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Old 07-15-2009, 05:22 AM   #10
Darryl Shaw
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Join Date: Apr 2008
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The Effect of a Plant-Based Diet on Plasma Lipids in Hypercholesterolemic Adults.

A Randomized Trial.


Christopher D. Gardner, PhD; Ann Coulston, MS, RD; Lorraine Chatterjee, MS; Alison Rigby, PhD, MPH, RD; Gene Spiller, PhD; and John W. Farquhar, MD

3 May 2005 | Volume 142 Issue 9 | Pages 725-733


Background: A variety of food combinations can be used to meet national U.S. guidelines for obtaining 30% of energy or less from total fat and 10% of energy or less from saturated fat.

Objective: To contrast plasma lipid responses to 2 low-fat diet patterns.

Design: Randomized clinical trial.

Setting: 4-week outpatient feeding study with weight held constant.

Participants: 120 adults 30 to 65 years of age with prestudy low-density lipoprotein (LDL) cholesterol concentrations of 3.3 to 4.8 mmol/L (130 to 190 mg/dL), body mass index less than 31 kg/m2, estimated dietary saturated fat at least 10% of calories, and otherwise general good health.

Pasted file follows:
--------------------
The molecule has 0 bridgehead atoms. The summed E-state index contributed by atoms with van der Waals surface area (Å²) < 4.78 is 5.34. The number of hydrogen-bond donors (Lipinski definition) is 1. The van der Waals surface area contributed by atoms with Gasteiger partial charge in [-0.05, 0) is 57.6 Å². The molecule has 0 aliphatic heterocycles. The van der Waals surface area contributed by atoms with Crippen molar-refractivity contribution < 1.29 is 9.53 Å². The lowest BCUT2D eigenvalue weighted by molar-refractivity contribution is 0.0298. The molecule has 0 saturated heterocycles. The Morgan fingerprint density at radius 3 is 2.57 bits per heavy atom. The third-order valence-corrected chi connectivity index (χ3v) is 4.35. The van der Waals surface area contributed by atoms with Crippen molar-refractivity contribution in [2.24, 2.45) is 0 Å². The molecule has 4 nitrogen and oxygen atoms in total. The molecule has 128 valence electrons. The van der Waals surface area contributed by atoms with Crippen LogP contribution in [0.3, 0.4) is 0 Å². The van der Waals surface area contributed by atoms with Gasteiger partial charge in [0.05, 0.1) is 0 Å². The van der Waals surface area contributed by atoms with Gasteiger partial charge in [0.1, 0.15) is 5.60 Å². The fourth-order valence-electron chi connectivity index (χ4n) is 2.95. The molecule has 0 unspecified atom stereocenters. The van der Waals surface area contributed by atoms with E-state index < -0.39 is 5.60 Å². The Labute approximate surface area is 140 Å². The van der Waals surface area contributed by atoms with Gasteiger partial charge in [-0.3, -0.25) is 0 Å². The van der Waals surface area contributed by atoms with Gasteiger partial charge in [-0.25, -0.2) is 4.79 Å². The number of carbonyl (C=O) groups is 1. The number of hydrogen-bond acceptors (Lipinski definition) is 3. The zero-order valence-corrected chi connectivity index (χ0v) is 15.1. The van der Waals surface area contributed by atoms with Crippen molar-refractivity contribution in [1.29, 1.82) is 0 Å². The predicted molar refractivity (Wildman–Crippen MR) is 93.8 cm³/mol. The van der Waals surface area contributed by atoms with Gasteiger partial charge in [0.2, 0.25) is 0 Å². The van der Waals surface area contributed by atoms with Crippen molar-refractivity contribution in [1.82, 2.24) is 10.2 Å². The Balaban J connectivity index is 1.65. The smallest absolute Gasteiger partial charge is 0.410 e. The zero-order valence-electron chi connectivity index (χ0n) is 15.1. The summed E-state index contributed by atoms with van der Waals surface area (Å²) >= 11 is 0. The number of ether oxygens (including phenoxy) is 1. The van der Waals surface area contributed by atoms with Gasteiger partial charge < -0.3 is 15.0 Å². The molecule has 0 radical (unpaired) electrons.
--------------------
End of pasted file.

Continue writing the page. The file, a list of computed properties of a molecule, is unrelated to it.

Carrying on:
Measurements: Plasma lipid levels.

Intervention: Two diets, the Low-Fat diet and the Low-Fat Plus diet, designed to be identical in total fat, saturated fat, protein, carbohydrate, and cholesterol content, consistent with former American Heart Association Step I guidelines. The Low-Fat diet was relatively typical of a low-fat U.S. diet. The Low-Fat Plus diet incorporated considerably more vegetables, legumes, and whole grains, consistent with the 2000 American Heart Association revised guidelines.

Results: Four-week changes in the Low-Fat and Low-Fat Plus groups were –0.24 mmol/L (–9.2 mg/dL) versus –0.46 mmol/L (–17.6 mg/dL) for total cholesterol (P = 0.01) and –0.18 mmol/L (–7.0 mg/dL) versus –0.36 mmol/L (–13.8 mg/dL) for LDL cholesterol (P = 0.02); between-group differences were –0.22 mmol/L (–9 mg/dL) (95% CI, –0.05 to –0.39 mmol/L [–2 to –15 mg/dL]) and –0.18 mmol/L (–7 mg/dL) (CI, –0.04 to –0.32 mmol/L [–2 to –12 mg/dL]) for total and LDL cholesterol, respectively. The 2 diet groups did not differ significantly in high-density lipoprotein cholesterol and triglyceride levels.

Limitations: 4-week duration.

Conclusions: Previous national dietary guidelines primarily emphasized avoiding saturated fat and cholesterol; as a result, the guidelines probably underestimated the potential LDL cholesterol-lowering effect of diet. In this study, emphasis on including nutrient-dense plant-based foods, consistent with recently revised national guidelines, increased the total and LDL cholesterol-lowering effect of a low-fat diet.
http://www.annals.org/cgi/reprint/142/9/725
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